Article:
Sunday, December 23, 2012

The outlook for nuclear energy in France

Despite the fact that nuclear energy has lost much of its appeal in the last ten years or so, and especially after the Fukushima accident in Japan, France still gets approximately 77% of its electricity from nuclear energy, which is around 47% of nuclear electricity generated in the entire EU.

France has the very long nuclear energy tradition, and the key event that played the most important role in development of powerful nuclear power industry in France was large global oil crisis in 1973. The volatility of oil price market made French government realize that relying solely on fossil fuels isn't the best long-term option for French economy, and that country will be in need of some other energy source, some that doesn't depend on oil, and this is how nuclear power became one of the main forces of modern French industry.

However, even despite the very powerful nuclear energy sector, France still somewhat depends on foreign oil, and therefore isn't totally immune to global oil price fluctuation. There were these interesting results from one study in 2008 that have pointed out that France consumes more oil than non-nuclear Italy or even the almighty Germany, meaning that nuclear energy hasn't exactly offered total "energy independence" when it comes to relying on foreign oil.

Electricity from the nuclear energy (characterized by low cost of generation, though recently electricity generated from nuclear power plants has been steadily growing in prices) has significantly contributed to the fact that France is today the world's largest net exporter of electricity.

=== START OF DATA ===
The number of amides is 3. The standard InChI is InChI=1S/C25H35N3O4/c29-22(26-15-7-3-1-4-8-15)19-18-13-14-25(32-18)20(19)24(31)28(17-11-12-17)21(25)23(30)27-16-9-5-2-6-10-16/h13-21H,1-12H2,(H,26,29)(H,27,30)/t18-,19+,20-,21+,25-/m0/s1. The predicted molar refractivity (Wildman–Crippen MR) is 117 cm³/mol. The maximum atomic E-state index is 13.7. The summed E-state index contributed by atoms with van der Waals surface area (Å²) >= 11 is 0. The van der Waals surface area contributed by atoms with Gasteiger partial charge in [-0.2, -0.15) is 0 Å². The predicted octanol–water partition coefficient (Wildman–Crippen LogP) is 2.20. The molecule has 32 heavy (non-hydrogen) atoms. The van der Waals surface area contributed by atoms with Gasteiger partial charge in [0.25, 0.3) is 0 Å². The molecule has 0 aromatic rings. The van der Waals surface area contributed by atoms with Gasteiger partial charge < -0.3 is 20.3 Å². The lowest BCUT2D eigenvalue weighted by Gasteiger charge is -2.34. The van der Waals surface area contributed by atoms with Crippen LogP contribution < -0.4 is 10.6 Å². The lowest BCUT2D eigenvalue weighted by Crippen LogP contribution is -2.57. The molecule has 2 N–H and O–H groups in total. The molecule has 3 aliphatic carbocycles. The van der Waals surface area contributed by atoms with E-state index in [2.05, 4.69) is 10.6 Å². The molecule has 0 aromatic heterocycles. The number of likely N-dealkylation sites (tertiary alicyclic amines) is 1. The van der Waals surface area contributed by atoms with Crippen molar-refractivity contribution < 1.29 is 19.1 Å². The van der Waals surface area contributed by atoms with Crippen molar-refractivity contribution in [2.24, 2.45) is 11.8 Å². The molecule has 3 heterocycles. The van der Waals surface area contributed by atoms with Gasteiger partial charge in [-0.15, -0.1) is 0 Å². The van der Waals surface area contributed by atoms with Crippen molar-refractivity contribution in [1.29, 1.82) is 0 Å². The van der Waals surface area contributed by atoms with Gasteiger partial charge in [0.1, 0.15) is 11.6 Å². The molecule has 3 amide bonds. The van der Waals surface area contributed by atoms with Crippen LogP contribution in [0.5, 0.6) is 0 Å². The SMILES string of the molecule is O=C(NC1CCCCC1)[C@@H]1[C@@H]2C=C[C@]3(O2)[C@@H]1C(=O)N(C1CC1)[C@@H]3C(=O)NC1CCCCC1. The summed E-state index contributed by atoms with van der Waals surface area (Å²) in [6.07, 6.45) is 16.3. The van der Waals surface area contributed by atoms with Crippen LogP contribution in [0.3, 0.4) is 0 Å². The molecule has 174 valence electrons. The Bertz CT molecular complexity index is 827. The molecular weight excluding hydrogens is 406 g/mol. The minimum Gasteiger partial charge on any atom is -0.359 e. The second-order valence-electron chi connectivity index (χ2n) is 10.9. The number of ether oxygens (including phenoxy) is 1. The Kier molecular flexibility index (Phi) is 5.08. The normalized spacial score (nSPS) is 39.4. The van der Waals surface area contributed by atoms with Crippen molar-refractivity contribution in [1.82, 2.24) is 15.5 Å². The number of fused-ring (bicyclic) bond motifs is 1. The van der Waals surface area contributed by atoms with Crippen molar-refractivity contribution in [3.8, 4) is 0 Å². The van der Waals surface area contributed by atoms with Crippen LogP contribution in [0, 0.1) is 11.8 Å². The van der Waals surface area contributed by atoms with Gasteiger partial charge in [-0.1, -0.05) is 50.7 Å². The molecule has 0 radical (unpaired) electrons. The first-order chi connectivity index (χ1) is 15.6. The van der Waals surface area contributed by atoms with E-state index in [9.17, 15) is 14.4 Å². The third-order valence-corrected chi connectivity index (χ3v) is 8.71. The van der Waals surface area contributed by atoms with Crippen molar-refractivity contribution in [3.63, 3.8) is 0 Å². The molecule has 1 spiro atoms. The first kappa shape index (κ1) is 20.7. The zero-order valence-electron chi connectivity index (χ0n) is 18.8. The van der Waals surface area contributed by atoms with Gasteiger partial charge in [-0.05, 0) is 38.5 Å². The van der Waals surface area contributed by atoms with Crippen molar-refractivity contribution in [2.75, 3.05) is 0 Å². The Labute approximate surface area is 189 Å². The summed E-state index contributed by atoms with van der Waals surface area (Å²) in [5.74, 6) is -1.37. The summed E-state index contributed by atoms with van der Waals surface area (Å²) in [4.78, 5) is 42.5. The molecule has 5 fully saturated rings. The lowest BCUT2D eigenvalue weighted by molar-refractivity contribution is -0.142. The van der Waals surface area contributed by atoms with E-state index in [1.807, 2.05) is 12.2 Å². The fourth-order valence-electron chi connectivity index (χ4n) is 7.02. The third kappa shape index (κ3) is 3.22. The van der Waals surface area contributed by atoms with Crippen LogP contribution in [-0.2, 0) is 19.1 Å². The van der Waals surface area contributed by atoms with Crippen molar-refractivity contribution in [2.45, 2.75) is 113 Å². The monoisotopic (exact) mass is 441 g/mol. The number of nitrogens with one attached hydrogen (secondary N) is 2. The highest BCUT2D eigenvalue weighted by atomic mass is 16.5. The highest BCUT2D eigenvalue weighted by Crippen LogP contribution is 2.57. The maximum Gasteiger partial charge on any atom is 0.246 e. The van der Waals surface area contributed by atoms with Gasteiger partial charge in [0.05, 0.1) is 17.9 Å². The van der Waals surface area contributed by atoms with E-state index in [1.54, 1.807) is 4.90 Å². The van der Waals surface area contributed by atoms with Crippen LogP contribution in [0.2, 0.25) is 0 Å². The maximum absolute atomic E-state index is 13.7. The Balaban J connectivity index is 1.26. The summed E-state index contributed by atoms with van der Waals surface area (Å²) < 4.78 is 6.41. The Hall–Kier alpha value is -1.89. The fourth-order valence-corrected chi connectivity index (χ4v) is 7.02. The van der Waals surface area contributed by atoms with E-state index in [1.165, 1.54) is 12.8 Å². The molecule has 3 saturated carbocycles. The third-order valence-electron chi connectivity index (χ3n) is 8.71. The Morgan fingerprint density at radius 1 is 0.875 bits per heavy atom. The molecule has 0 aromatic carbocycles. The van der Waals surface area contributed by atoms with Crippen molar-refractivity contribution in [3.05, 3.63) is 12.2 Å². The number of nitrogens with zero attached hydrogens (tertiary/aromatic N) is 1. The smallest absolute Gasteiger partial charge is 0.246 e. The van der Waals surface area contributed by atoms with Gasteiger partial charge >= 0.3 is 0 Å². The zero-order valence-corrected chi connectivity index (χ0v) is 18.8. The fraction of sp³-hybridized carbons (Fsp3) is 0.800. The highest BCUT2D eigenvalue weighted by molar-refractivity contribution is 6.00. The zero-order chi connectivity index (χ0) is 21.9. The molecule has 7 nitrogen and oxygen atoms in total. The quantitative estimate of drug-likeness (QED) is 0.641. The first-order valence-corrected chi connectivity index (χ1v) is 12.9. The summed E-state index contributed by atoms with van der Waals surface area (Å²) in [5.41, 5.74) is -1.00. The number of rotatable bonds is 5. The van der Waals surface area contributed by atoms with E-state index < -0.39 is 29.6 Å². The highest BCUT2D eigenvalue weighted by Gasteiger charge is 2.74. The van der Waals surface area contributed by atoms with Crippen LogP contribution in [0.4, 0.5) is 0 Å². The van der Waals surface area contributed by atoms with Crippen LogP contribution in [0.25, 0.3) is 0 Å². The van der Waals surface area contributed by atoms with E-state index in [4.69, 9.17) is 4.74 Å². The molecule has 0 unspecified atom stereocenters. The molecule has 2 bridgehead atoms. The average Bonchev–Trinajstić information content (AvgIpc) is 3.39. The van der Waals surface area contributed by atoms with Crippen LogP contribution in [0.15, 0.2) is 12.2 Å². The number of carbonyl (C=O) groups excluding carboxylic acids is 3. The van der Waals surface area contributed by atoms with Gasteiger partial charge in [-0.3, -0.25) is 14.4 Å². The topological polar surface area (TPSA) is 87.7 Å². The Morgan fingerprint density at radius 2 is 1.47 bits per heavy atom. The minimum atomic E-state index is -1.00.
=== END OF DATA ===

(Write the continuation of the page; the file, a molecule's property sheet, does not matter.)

In the end of 2009 France had 59 operating nuclear reactors with total the capacity of over 63 GWe. The recent EU studies say that in the last 20 years France has invested more than $160 billion in development of the domestic nuclear power industry.

In terms of total nuclear power generation France is ranked second behind the United States, though of course U.S. is much bigger in size compared to France. France's share in the world’s nuclear electricity is currently around 16%.

French government isn't relying solely on currently built nuclear power stations and has already started building new modern nuclear power plants, that should not only have better efficiency as compared to older plants but should be also equipped with the most advanced safety programs and measures. Five years ago, in 2007, France started building its first third generation nuclear power plant in Flamanville, Normandy.

Large scale nuclear power industry is the main reason why France has low level of carbon dioxide emissions per capita. For instance United States produces about 17 metric tons of CO2 per capita while France produces about six metric tons of CO2 per capita annually.

France also has advanced programs for treating nuclear waste. Used fuel from French nuclear reactors is sent to Areva NC's La Hague plant in Normandy for reprocessing. Areva NC's La Hague plant has the capacity to reprocess up to 1700 tonnes of used fuel per year.

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